Now that we’re safely past the holidays, you might think you can relax when it comes to shopping scams. But, sorry to say, there are more threats on the horizon. Both the IRS and FBI warn that end-of-year finance and tax preparation activities create significant opportunities for hackers to target employees.
According to the Society for Human Resource Management (SHRM), these attacks come in different forms. One type of scam appears to come from the IRS itself, and targets payroll departments as they “[prepare] for end-of-the-year tax report deadlines.” Similar to tax-season scams that send emails or make phone calls to individual taxpayers requesting information, these emails ask that payroll departments send employee personal data. As SHRM notes, these emails can be very sophisticated, which means they may be difficult to spot, especially if employees aren’t familiar with these types of scams.
Another strategy involves attempting to access private data through a company’s payroll system. With this scam, users are emailed from what appears to be the payroll system and led to a fake login screen which then steals their credentials. From there, the hacker can use that information to access their personal private data. The hacker can even change direct deposit settings (without the actual employee being notified) to reroute payroll. As scams go, this one has a potentially huge and relatively easy payoff–simply by getting an employee to a fake credential-entry screen, a hacker can not only steal data but fairly effortlessly steal actual cash as well.
How can we protect against these kinds of scams? First of all, normal phishing precautions apply. Make sure that you–and all employees–understand how to properly analyze a potentially suspicious email:
- Does the email include embedded links (in the case of the IRS scam, probably a link to a fake IRS site)?
- Check the URL they lead to–does it look correct? For instance, does a link to the IRS website actually lead there?
- Does the email contain an extreme call to action, and give the recipient an unusually tight deadline under which to complete it?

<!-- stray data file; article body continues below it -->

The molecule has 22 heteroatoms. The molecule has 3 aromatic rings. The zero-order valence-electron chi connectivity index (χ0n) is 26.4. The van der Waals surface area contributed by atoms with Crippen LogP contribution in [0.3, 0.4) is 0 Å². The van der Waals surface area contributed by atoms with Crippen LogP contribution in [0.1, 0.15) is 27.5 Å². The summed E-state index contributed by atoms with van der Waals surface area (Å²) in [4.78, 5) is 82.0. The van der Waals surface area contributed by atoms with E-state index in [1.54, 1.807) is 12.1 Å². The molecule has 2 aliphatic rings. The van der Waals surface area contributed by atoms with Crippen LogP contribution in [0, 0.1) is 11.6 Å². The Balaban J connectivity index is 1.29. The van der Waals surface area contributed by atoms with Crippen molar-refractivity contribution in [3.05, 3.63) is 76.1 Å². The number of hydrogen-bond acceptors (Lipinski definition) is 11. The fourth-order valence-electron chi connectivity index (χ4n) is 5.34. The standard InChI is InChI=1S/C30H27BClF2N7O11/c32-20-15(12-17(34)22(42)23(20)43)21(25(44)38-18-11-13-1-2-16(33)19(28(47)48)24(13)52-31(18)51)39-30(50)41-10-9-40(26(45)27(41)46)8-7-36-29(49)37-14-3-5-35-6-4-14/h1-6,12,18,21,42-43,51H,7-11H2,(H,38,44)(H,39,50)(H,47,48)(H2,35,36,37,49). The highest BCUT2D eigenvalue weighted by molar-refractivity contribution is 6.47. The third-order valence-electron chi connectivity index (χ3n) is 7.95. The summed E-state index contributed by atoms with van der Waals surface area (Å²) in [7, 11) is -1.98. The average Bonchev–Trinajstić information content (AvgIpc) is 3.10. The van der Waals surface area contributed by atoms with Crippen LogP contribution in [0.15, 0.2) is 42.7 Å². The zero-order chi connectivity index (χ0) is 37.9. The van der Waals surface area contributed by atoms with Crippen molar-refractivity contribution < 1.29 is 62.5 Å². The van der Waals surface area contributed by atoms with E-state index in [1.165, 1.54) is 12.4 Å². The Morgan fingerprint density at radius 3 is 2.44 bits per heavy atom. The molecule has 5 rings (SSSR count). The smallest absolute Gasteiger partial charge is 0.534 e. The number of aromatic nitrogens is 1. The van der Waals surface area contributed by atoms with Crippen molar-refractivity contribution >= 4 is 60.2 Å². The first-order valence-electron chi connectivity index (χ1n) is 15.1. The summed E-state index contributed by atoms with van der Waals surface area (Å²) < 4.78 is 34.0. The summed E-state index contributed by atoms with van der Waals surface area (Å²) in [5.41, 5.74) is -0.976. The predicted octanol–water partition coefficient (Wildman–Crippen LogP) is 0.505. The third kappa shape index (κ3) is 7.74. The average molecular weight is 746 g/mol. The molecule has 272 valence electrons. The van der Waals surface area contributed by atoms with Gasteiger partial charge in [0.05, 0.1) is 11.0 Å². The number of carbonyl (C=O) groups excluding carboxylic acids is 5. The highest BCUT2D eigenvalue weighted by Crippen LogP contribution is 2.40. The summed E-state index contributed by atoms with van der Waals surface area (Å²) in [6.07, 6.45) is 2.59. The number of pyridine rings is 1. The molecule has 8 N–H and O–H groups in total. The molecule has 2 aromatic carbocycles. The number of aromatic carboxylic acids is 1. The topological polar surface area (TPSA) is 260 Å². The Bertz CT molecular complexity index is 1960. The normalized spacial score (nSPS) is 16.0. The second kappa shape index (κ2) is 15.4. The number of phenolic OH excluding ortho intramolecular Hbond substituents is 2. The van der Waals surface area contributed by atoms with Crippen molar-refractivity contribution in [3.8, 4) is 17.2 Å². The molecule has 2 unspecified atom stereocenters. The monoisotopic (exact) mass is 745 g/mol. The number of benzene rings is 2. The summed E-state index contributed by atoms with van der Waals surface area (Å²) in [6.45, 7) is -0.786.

- Is the “from” email address correct? In other words, is the email actually coming from the person or organization it appears to be coming from?
- If the email leads you to a secondary landing page, does that page look legitimate? (In the case of either an IRS email or an email from a payroll provider, keep in mind that you ought to be able to type in the URL yourself and log in there, which ensures security.)
Particularly with these kinds of scams, common sense is your greatest tool. Don’t let fear or surprise take over–think rationally about the email you’ve just received. Does it make sense that the IRS would be emailing your department about this particular issue or individual? In the case of the second scam, were you expecting an email like this from your payroll provider? Emails of this nature should almost always line up with something you were already aware of internally. If they don’t, your safest bet is to independently verify. Also, remember that the IRS only requests information or action in writing on actual paper, never by email or over the phone.
As always, the best way to stay secure in the ever-changing threat landscape is to maintain awareness and offer ongoing phishing simulation and testing. If these scams could be targeting your departments, make sure employees know they are occurring, and that they understand how to protect themselves.